“My husband, a former police officer, then went to the bank and got me a loan of Sh400,000 with which I bought a hatchery, brooders, a water tank and water traps. I also installed electricity and constructed cages.”
She then enrolled in a poultry farming training which was organized by the Ministry of Agriculture.
It is here that she was introduced to the Kenya Agricultural and Livestock Research Organisation improved kienyeji chicken, now just referred to Kari Kienyeji after the institution’s former name.
“The chickens are highly resistant to diseases and have high productivity levels in terms of egg and meat quality,” she says.
She went on and bought a number of indigenous breeds, the local Kienyeji chickens, the Kari Naivasha, the Kenbro, Kuroiler and the Dorep indigenous chickens putting them all in separate cages.
In another separate cage, Leah started cross-breeding the local Kienyeji chicken with the cocks from the Kuroiler, Dorep and Kenbro chicken breed which are known to gain weight faster than the local Kienyeji.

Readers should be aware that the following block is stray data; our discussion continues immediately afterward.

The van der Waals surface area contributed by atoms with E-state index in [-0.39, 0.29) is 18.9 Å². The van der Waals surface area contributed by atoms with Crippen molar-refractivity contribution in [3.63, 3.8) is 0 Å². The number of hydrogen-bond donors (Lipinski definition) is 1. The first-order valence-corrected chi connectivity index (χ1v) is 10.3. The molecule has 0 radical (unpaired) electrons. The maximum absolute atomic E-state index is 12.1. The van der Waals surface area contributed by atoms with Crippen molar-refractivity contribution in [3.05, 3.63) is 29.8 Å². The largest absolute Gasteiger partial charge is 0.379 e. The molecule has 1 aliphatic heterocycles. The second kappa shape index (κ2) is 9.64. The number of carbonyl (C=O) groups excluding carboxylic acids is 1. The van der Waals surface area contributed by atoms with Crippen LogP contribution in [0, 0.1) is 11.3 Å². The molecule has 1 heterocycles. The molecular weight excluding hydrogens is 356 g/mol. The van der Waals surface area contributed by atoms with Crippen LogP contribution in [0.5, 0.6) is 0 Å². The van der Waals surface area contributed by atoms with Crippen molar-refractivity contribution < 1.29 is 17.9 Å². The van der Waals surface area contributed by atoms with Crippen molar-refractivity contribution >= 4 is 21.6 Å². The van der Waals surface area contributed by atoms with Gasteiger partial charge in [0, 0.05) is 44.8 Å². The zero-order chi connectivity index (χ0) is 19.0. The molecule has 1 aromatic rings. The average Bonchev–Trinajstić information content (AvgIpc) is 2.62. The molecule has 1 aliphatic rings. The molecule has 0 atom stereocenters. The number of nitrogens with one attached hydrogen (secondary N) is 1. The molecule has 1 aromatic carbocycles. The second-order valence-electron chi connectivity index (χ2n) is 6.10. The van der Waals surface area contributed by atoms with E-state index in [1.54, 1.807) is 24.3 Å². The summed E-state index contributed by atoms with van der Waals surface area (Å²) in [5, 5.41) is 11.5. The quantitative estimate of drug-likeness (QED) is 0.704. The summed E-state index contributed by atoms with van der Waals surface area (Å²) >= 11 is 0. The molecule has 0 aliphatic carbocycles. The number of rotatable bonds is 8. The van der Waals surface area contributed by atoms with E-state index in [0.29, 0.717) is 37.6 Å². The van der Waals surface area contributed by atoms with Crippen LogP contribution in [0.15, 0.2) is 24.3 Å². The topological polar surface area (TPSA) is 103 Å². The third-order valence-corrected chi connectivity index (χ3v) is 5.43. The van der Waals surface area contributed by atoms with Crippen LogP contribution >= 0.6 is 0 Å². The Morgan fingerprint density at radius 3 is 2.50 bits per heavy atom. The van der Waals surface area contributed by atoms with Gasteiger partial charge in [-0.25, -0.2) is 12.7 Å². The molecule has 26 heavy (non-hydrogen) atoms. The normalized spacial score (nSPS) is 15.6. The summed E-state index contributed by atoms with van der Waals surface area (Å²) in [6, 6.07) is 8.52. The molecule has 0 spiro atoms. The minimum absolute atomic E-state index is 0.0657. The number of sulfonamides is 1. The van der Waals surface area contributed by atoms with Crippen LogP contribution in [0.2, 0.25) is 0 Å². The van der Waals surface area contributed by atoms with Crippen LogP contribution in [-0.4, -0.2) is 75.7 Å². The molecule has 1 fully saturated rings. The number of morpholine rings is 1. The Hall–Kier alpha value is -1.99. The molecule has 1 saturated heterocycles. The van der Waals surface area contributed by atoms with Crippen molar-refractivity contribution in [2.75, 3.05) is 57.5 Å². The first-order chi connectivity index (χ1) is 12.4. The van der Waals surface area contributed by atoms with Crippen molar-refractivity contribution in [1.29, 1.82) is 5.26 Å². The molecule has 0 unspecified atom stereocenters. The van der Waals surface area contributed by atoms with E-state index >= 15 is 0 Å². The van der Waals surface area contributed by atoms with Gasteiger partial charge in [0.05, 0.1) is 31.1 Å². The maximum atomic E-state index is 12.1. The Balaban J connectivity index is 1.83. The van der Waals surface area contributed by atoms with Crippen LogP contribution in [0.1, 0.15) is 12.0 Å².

These improved chickens can gain weight of up to 4.5kg when mature.
Soon after the hen starts laying, the eggs are kept inside a locally made hatchery for 21 days and then the new cross-bred bird is hatched.
The chicks are then transferred to a different cage where they are fed with chick mash for seven weeks.
She then transfers them from the chicks cage to a cage where they can move freely until they are four to six months when they are ready for sale.
They can also be sold as three-week old chicks. They go for Sh150 each. The remaining chicks are then reared until three months before she allows them to mix with other chickens.
Leah says she is able to hatch over 200 chicks every month from the different breeds.
She notes just like the Improved Kari Naivasha indigenous chickens, her cross-bred indigenous chickens have very few health problems after being vaccinated and their eggs are larger than the local Kienyeji chickens.
“The fact that I am rearing indigenous chickens has made my business to thrive in a region where many prefer them to exotic ones.”
She vaccinates the chicken after every two to three months against, especially, Newcastle disease.